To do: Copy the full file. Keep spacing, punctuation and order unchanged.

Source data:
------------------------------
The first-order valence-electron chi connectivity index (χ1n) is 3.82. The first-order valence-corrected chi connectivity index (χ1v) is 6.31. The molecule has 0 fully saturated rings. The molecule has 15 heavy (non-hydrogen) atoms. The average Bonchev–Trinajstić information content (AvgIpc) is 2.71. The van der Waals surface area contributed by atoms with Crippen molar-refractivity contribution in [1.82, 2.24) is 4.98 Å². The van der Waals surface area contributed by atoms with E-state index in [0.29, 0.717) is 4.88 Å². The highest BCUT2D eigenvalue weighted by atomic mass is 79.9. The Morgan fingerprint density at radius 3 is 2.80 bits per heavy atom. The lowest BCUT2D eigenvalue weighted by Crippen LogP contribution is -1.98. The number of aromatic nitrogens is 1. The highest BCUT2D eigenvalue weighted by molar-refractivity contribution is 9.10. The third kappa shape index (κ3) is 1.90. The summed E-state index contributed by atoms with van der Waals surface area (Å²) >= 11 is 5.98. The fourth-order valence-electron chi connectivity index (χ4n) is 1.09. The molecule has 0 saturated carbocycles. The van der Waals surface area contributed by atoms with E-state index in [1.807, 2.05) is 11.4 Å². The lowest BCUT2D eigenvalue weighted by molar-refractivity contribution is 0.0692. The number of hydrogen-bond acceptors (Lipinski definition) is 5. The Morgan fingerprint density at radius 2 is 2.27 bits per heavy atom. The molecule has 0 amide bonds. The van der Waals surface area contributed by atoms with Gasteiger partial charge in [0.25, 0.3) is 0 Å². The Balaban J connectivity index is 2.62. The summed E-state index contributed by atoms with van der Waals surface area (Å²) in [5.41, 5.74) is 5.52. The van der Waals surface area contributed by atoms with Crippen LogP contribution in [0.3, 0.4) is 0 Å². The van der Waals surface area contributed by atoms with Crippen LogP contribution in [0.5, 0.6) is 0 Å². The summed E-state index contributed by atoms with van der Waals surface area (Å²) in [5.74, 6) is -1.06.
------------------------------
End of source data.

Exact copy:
The first-order valence-electron chi connectivity index (χ1n) is 3.82. The first-order valence-corrected chi connectivity index (χ1v) is 6.31. The molecule has 0 fully saturated rings. The molecule has 15 heavy (non-hydrogen) atoms. The average Bonchev–Trinajstić information content (AvgIpc) is 2.71. The van der Waals surface area contributed by atoms with Crippen molar-refractivity contribution in [1.82, 2.24) is 4.98 Å². The van der Waals surface area contributed by atoms with E-state index in [0.29, 0.717) is 4.88 Å². The highest BCUT2D eigenvalue weighted by atomic mass is 79.9. The Morgan fingerprint density at radius 3 is 2.80 bits per heavy atom. The lowest BCUT2D eigenvalue weighted by Crippen LogP contribution is -1.98. The number of aromatic nitrogens is 1. The highest BCUT2D eigenvalue weighted by molar-refractivity contribution is 9.10. The third kappa shape index (κ3) is 1.90. The summed E-state index contributed by atoms with van der Waals surface area (Å²) >= 11 is 5.98. The fourth-order valence-electron chi connectivity index (χ4n) is 1.09. The molecule has 0 saturated carbocycles. The van der Waals surface area contributed by atoms with E-state index in [1.807, 2.05) is 11.4 Å². The lowest BCUT2D eigenvalue weighted by molar-refractivity contribution is 0.0692. The number of hydrogen-bond acceptors (Lipinski definition) is 5. The Morgan fingerprint density at radius 2 is 2.27 bits per heavy atom. The molecule has 0 amide bonds. The van der Waals surface area contributed by atoms with Gasteiger partial charge in [0.25, 0.3) is 0 Å². The Balaban J connectivity index is 2.62. The summed E-state index contributed by atoms with van der Waals surface area (Å²) in [5.41, 5.74) is 5.52. The van der Waals surface area contributed by atoms with Crippen LogP contribution in [0.3, 0.4) is 0 Å². The van der Waals surface area contributed by atoms with Crippen LogP contribution in [0.5, 0.6) is 0 Å². The summed E-state index contributed by atoms with van der Waals surface area (Å²) in [5.74, 6) is -1.06.